This code works on 2.6 and 3.0:
That's because format ends up calling object.__format__ because complex doesn't have its own __format__. Then object.__format__ calls str(self) which returns '(1+1j) '. So the original call basically turns into "format('(1+1j) ', '10s')".
In 3.1 (released) and 2.7 (not yet released) I implemented __format__ on complex. So now that same code is an error:
Traceback (most recent call last): File "<stdin>", line 1, in <module> ValueError: Unknown format code 's' for object of type 'complex'
That's because complex._format__ doesn't recognize string formatting codes, in particular 's'.
There's a general problem that types that sprout __format__ will break existing usages of format() that use some string formatting codes, unless the types recognize string formats in addition to their own. I think we should change the documentation of format() to warn that you should really call str() on the first argument if you're relying on the second argument being a string formatting code.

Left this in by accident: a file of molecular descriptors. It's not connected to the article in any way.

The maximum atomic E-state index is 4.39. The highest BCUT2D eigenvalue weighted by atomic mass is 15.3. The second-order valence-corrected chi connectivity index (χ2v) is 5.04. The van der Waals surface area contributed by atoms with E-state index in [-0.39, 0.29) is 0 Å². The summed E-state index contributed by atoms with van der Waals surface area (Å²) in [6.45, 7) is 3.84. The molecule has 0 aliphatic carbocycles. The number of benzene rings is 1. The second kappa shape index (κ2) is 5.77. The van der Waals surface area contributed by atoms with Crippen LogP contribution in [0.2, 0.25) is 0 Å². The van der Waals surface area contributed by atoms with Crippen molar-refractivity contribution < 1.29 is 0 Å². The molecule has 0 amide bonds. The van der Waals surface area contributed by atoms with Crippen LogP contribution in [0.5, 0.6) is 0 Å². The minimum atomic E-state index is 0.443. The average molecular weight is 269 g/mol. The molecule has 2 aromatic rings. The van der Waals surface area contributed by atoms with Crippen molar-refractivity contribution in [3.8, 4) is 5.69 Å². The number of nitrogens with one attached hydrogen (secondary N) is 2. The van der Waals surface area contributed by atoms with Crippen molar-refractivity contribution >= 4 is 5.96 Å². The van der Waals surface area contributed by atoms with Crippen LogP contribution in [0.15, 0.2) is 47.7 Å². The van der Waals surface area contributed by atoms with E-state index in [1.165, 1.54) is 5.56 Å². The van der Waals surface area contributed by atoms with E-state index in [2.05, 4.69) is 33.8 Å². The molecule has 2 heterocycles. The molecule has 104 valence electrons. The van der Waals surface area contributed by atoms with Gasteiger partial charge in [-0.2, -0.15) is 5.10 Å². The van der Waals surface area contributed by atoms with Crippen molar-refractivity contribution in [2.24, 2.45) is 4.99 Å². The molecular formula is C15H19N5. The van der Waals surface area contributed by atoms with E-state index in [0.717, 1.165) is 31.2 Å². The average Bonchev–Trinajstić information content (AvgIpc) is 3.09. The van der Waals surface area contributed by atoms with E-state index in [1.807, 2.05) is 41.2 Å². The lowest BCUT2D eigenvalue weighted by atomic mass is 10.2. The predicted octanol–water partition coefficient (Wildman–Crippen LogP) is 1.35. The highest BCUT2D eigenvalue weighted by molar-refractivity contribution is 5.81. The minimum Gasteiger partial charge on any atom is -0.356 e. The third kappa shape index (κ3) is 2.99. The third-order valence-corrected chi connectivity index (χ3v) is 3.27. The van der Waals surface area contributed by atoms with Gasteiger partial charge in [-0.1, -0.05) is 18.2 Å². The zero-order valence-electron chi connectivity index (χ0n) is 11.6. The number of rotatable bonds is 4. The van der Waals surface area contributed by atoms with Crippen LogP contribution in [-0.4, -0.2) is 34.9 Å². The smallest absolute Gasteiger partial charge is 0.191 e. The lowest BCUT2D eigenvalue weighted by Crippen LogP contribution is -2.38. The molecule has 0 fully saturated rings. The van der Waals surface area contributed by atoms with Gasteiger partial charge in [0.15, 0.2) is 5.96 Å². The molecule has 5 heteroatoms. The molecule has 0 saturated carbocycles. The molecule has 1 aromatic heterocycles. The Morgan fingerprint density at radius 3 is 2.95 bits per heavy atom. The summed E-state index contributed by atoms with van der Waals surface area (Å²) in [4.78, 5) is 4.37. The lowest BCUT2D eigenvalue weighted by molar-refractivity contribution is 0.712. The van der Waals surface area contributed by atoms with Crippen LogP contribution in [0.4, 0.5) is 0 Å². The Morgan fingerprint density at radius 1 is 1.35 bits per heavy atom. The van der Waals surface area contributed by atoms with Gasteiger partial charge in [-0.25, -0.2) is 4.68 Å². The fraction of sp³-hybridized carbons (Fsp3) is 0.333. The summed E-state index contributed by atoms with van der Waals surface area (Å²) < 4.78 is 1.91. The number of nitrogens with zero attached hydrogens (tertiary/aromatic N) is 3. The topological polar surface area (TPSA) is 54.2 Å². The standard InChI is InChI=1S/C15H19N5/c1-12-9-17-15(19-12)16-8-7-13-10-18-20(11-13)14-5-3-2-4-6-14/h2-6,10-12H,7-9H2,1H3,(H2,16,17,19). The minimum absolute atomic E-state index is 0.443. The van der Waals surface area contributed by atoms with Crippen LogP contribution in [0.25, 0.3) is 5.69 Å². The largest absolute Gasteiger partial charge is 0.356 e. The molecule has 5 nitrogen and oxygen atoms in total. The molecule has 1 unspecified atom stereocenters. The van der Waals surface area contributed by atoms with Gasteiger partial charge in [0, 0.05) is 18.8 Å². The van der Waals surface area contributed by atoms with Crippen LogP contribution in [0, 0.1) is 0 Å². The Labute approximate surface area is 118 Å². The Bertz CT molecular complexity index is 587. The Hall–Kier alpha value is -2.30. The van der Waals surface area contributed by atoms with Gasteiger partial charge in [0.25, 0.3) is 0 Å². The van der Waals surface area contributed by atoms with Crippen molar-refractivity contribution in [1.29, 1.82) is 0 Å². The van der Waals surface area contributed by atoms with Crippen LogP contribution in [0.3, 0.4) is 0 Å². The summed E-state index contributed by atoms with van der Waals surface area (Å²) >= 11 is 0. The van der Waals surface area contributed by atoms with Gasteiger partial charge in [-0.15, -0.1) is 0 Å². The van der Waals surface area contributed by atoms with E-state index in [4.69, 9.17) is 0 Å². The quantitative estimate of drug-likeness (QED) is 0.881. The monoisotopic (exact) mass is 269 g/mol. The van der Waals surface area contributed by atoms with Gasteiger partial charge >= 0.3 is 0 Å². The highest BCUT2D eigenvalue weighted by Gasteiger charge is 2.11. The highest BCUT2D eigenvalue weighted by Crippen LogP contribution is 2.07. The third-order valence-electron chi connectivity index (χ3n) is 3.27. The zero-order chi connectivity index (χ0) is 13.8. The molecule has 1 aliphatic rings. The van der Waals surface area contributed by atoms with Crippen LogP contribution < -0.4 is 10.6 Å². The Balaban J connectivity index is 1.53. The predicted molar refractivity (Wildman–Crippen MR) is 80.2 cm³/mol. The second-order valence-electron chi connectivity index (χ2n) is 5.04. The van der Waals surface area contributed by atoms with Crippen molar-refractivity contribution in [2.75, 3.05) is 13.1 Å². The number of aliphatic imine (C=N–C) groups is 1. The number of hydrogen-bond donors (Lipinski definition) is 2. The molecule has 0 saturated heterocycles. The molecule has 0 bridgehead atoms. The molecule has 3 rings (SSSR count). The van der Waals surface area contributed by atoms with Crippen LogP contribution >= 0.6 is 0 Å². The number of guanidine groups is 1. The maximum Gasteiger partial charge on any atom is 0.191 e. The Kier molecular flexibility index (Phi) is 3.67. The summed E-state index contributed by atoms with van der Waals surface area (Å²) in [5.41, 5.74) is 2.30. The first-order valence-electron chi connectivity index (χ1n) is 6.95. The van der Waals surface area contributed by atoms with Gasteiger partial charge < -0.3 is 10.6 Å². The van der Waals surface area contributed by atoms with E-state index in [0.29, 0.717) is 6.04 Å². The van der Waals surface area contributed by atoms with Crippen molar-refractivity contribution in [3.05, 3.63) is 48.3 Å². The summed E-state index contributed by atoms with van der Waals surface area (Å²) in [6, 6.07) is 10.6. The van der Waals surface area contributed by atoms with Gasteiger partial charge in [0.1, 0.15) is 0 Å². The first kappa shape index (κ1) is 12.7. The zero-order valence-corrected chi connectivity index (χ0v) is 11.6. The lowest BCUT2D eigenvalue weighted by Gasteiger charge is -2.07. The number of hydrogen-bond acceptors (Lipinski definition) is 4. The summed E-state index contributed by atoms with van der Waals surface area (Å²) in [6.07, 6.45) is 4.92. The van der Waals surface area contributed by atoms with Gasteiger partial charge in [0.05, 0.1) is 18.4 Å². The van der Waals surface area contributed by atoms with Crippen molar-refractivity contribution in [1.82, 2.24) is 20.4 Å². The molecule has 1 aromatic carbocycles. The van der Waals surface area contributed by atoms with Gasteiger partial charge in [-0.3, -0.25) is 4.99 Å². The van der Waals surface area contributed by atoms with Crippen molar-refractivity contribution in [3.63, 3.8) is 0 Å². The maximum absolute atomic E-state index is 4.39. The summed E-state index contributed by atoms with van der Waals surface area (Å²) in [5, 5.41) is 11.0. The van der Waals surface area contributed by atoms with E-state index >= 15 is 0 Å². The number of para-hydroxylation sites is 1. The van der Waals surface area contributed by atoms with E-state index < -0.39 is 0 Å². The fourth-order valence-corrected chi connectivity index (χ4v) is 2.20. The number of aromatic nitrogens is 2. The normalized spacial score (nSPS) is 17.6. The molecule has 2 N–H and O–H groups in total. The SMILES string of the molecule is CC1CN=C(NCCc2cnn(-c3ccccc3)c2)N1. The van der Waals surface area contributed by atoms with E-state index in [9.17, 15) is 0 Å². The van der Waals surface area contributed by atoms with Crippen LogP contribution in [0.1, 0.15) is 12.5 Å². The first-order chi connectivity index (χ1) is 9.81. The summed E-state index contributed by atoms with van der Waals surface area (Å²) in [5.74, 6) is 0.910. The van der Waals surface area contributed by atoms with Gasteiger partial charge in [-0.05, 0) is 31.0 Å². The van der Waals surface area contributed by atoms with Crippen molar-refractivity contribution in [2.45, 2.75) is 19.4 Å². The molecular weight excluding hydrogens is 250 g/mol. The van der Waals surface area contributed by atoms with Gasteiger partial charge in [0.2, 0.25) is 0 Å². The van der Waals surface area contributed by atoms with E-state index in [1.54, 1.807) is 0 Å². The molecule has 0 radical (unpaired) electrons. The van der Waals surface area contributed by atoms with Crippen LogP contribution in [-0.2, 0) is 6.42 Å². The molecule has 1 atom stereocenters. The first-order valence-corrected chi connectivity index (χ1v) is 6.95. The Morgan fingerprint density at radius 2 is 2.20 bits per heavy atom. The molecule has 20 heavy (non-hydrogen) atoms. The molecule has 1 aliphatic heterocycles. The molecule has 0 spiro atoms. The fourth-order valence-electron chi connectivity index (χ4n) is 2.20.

But what to do about 3.1 and 2.7 with respect to complex? I see 2 options:
1. Leave it as-is, such that 3.1 and 2.7 might break some uses of format(complex, str). 2. Modify format to understand 's' and do the conversion itself. But we don't do this for int and float, that's why we added '!s'.
I'm sort of leaning toward #1, but I'd like to know if anyone has an opinion. I haven't heard of anyone complaining about this yet; it would only have tripped up people moving from 3.0 -> 3.1, or from 2.6 -> 3.1 who used format (or str.format()) while specifying 's' or some other str-specific format codes.